With the results now being published and available to the public, the main takeaways are clearly visible:

Firstly, Bulgaria’s banking system currently operates on a “two-speed” model. The big banks, most of them wholly owned subsidiaries of foreign banking groups (UniCredit, Raiffeisen, OTP, SocGen, NBG), perform well and are over-capitalised (average 18.9% CET1 for the sector, compared to the minimum of 4.5%). Problems occur with some Bulgarian banks and their corporate portfolios, which offset the rather steady and stable income from retail business lines.

The AQR resulted in status adjustments of circa EUR 332 million in assets from performing to non-performing, concentrated mainly in two local banks – the third-largest bank, FIBank, and Investbank. As a result, the two banks will have to undertake a number of measures, including offloading NPLs and collateral in the next two years. It may be expected that some of the significant real estate assets and industrial enterprises that the two banks hold may be offered for sale. Additionally, FIBank has agreed to increase its capital buffers with an additional BGN 206 million (approx. EUR 105 million) by April 2017. The bank has indicated that it may turn to the financial markets.

All of the banks, even with sufficient capital (i.e. more than the minimum required under CRD IV), are overburdened with non-performing loans (21.9% of all loans, including retail), and this impairs their ability to extend credit. The argument of the banks – that these NPLs are sufficiently provisioned with high-quality collateral (real estate and other long term assets) – remains a source of serious contention, which could, in case of a portfolio sale, make the pricing gap too wide for a deal to be concluded. Irrespective of this, we see a growing number of NPL portfolios being offered, and this trend is expected to continue in the coming years. A further catalyst for this could be the implementation of IFRS 9 in less than 18 months, which could result in the increase of total impairment provisions for all bank assets. The AQR report indicates that the BNB is closely monitoring its future implementation in all reviewed credit institutions.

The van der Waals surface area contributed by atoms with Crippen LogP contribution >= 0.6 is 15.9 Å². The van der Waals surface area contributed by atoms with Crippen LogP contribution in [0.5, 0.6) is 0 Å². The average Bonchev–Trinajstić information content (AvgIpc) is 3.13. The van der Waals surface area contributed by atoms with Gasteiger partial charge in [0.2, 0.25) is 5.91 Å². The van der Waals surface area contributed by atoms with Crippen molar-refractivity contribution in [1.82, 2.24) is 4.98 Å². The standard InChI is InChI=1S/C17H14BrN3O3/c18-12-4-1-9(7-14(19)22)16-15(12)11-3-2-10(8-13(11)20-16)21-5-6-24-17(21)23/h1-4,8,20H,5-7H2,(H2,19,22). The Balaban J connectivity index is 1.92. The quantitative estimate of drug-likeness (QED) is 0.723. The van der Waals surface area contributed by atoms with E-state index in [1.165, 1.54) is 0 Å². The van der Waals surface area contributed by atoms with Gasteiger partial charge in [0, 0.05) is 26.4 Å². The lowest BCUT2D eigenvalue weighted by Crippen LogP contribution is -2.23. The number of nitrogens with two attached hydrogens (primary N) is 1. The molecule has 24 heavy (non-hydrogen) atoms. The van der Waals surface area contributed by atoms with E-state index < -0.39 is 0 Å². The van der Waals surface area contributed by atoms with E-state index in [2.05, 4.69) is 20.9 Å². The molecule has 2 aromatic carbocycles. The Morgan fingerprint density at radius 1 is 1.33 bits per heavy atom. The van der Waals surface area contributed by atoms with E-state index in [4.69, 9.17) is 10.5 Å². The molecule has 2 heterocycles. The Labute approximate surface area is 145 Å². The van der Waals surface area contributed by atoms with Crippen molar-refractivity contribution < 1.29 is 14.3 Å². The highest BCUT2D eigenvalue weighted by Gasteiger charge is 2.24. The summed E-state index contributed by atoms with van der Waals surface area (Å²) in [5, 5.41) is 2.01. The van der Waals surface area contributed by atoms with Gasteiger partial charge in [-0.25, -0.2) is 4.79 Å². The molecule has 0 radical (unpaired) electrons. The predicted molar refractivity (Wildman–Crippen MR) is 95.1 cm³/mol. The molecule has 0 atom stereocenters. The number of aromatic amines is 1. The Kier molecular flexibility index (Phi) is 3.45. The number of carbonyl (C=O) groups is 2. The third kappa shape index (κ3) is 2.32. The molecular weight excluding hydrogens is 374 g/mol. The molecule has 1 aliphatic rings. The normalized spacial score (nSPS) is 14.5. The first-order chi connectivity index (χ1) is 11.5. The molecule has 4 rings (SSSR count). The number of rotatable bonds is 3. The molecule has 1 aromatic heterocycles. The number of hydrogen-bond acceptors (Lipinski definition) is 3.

Although last quarter (Q2 2016) was highly profitable for most banks in Bulgaria, the results and conclusions of the AQR suggest that there may be consolidation of the sector. With the top-five banks generating over two-thirds of banking-sector revenue in Bulgaria, pressure remains on some smaller banks to consolidate in order to be commercially viable. A tender is already underway for one of the smaller banks, Victoria, and there are rumours for the expected sale or mergers of other banks, including some of the larger ones.